Halaly T, Pang X, Batikoff T, Crane O, Keren A, Venkateswari J, Ogrodovitch A, Sadka A, Lavee S, Or E: Similar mechanisms might be triggered by alternative external stimuli that induce dormancy release in grape buds. Planta. 2008, 228: 79-88. 10.1007/s00425-008-0720-6.
Perez FJ, Kuhn N, Ormeno-Nunez J, Rubio S: The expression of VvPHYA and VvPHYB transcripts is differently regulated by photoperiod in leaves and buds of grapevines. Plant Signal Behav. 2009, 4: 614-616. 10.4161/psb.4.7.8907.
Pacey-Miller T, Scott K, Ablett E, Tingey S, Ching A, Henry R: Genes associated with the end of dormancy in grapes. Funct Integr Genomics. 2003, 3: 144-152. 10.1007/s10142-003-0094-6.
Díaz-Riquelme J, Lijavetzky D, Martínez-Zapater JM, Carmona MJ: Genome-wide analysis of MIKCC-type MADS-box genes in grapevine. Plant Physiol. 2009, 149: 354-369. 10.1104/pp.108.131052.
Carmona MJ, Cubas P, Martínez-Zapater JM: VFL, the grapevine FLORICAULA/LEAFY ortholog, is expressed in meristematic regions independently of their fate. Plant Physiol. 2002, 130: 68-77. 10.1104/pp.002428.
Martínez de Toda F: Biología de la vid. Fundamentos biológicos de la viticultura. Madrid: Mundi-Prensa 1991.
Nilsson L, Müller R, Nielsen TH: Dissecting the plant transcriptome and the regulatory responses to phosphate deprivation. Physiol Plant. 2010, 139: 129-143. 10.1111/j.1399-3054.2010.01356.x.
Horvath DP, Chao WS, Suttle JC, Thimmapuram J, Anderson JV: Transcriptome analysis identifies novel responses and potential regulatory genes involved in seasonal dormancy transitions of leafy spurge (Euphorbia esula L.). BMC Genomics. 2008, 9: 536. 10.1186/1471-2164-9-536.
van der Schoot C, Rinne PLH: Dormancy cycling at the shoot apical meristem: transitioning between self-organization and self-arrest. Plant Sci. 2011, 180: 120-131. 10.1016/j.plantsci.2010.08.009.
Li X, Zheng X, Yan S, Li S: Effects of salicylic acid (SA), ultraviolet radiation (UV-B and UV-C) on trans-resveratrol inducement in the skin of harvested grape berries. Front Agric China. 2008, 2: 77-81. 10.1007/s11703-008-0014-6.
Dietz K, Vogel MO, Viehhauser A: AP2/EREBP transcription factors are part of gene regulatory networks and integrate metabolic, hormonal and environmental signals in stress acclimation and retrograde signalling. Protoplasma. 2010, 245: 3-14. 10.1007/s00709-010-0142-8.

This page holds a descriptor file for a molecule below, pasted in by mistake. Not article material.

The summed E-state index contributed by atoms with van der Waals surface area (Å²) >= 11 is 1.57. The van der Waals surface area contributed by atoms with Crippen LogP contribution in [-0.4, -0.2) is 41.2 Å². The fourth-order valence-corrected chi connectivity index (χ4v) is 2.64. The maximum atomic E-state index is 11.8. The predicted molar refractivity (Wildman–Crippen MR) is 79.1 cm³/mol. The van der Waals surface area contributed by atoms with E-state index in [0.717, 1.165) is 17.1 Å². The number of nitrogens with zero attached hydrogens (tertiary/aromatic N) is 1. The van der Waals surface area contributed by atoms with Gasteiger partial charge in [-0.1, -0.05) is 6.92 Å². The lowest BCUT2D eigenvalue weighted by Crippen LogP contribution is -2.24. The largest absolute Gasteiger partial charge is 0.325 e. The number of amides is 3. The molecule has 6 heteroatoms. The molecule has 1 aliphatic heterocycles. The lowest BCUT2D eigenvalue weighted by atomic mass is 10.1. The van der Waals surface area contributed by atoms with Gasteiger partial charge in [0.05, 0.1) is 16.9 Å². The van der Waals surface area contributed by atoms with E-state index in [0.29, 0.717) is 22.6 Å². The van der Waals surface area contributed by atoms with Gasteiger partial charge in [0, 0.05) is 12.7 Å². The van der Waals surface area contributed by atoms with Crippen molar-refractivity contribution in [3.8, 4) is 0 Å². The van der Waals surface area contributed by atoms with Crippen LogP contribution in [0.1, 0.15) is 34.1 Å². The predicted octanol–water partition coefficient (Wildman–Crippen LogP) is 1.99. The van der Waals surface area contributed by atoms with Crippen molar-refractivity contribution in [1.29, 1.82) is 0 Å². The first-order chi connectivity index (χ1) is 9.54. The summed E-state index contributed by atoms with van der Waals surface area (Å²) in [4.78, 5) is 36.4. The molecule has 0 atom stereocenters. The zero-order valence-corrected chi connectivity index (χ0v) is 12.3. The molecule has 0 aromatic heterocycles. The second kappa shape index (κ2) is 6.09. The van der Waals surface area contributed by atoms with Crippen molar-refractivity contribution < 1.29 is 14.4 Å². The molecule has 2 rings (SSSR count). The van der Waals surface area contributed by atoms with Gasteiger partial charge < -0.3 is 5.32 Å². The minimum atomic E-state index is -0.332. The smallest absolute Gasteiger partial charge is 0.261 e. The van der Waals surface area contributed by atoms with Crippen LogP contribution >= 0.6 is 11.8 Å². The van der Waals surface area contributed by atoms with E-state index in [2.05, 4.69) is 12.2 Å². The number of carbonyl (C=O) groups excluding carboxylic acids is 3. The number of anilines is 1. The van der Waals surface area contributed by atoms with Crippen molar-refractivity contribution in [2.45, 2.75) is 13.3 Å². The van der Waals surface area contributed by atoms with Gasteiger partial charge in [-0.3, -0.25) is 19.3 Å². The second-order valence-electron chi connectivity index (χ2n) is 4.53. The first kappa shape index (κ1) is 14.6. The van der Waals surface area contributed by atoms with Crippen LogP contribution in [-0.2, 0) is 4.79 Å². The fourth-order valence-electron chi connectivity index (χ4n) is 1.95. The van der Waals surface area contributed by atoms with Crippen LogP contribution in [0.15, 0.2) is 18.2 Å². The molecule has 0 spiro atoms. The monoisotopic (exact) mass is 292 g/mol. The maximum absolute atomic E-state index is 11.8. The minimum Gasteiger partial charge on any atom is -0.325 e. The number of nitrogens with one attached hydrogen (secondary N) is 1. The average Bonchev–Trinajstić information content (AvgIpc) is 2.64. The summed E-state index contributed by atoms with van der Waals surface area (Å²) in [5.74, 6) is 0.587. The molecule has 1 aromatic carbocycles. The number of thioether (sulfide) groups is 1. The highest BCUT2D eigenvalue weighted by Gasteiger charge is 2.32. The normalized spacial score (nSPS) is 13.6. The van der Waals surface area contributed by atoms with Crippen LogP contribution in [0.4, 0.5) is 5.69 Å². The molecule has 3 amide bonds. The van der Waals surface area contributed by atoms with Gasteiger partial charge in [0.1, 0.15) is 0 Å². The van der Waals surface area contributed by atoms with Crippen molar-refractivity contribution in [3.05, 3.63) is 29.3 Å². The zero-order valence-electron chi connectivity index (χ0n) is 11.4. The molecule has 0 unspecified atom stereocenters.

Kimura M, Nambara E: Stored and neosynthesized mRNA in Arabidopsis seeds: effects of cycloheximide and controlled deterioration treatment on the resumption of transcription during imbibition. Plant Mol Biol. 2010, 73: 119-129. 10.1007/s11103-010-9603-x.
Bavaresco L, Fregoni C, Van-Zeller-de-Macedo-Basto-Gonçalves MI, Vezzulli S: Physiology & Molecular Biology of Grapevine Stilbenes: An Update. In Grapevine molecular physiology and biotechnology. 2009, Edited by Roubelakis-Angelakis KA, Dordrecht, Heidelberg, London, New York: Springer, 341-364.
Scharf K, Berberich T, Ebersberger I, Nover L: The plant heat stress transcription factor (Hsf) family: structure, function and evolution. Biochim Biophys Acta. 2012, 1819: 104-119. 10.1016/j.bbagrm.2011.10.002.
Olsen AN, Ernst HA, Leggio LL, Skriver K: NAC transcription factors: structurally distinct, functionally diverse. Trends Plant Sci. 2005, 10: 79-87. 10.1016/j.tplants.2004.12.010.
Rushton PJ, Somssich IE, Ringler P, Shen QJ: WRKY transcription factors. Trends Plant Sci. 2010, 15: 247-258. 10.1016/j.tplants.2010.02.006.
Perrot-Rechenmann C: Cellular responses to auxin: division versus expansion. Cold Spring Harb Perspect Biol. 2010, 2: a001446. 10.1101/cshperspect.a001446.
Lee J, Lee I: Regulation and function of SOC1, a flowering pathway integrator. J Exp Bot. 2010, 61: 2247-2254. 10.1093/jxb/erq098.
Hartmann U, Höhmann S, Nettesheim K, Wisman E, Saedler H, Huijser P: Molecular cloning of SVP: a negative regulator of the floral transition in Arabidopsis. Plant J. 2000, 21: 351-360. 10.1046/j.1365-313x.2000.00682.x.
Yoo SY, Kardailsky I, Lee JS, Weigel D, Ahn JH: Acceleration of flowering by overexpression of MFT (MOTHER OF FT AND TFL1). Mol Cells. 2004, 17: 95-101.
Xi W, Liu C, Hou X, Yu H: MOTHER OF FT AND TFL1 regulates seed germination through a negative feedback loop modulating ABA signaling in Arabidopsis. Plant Cell. 2010, 22: 1733-1748. 10.1105/tpc.109.073072.
Wang R, Farrona S, Vincent C, Joecker A, Schoof H, Turck F, Alonso-Blanco C, Coupland G, Albani MC: PEP1 regulates perennial flowering in Arabis alpina. Nature. 2009, 459: 423-427. 10.1038/nature07988.
Adamczyk BJ, Lehti-Shiu MD, Fernandez DE: The MADS domain factors AGL15 and AGL18 act redundantly as repressors of the floral transition in Arabidopsis. Plant J. 2007, 50: 1007-1019. 10.1111/j.1365-313X.2007.03105.x.
Gyllenstrand N, Clapham D, Källman T, Lagercrantz U: A Norway spruce FLOWERING LOCUS T homolog is implicated in control of growth rhythm in conifers. Plant Physiol. 2007, 144: 248-257. 10.1104/pp.107.095802.
Karlgren A, Gyllenstrand N, Källman T, Sundström JF, Moore D, Lascoux M, Lagercrantz U: Evolution of the PEBP gene family in plants: functional diversification in seed plant evolution. Plant Physiol. 2011, 156: 1967-1977. 10.1104/pp.111.176206.
Guo A, Zhu Q, Gu X, Ge S, Yang J, Luo J: Genome-wide identification and evolutionary analysis of the plant specific SBP-box transcription factor family. Gene. 2008, 418: 1-8. 10.1016/j.gene.2008.03.016.
Wu G, Poethig RS: Temporal regulation of shoot development in Arabidopsis thaliana by miR156 and its target SPL3. Development. 2006, 133: 3539-3547. 10.1242/dev.02521.
Wu G, Park MY, Conway SR, Wang J, Weigel D, Poethig RS: The sequential action of miR156 and miR172 regulates developmental timing in Arabidopsis. Cell. 2009, 138: 750-759. 10.1016/j.cell.2009.06.031.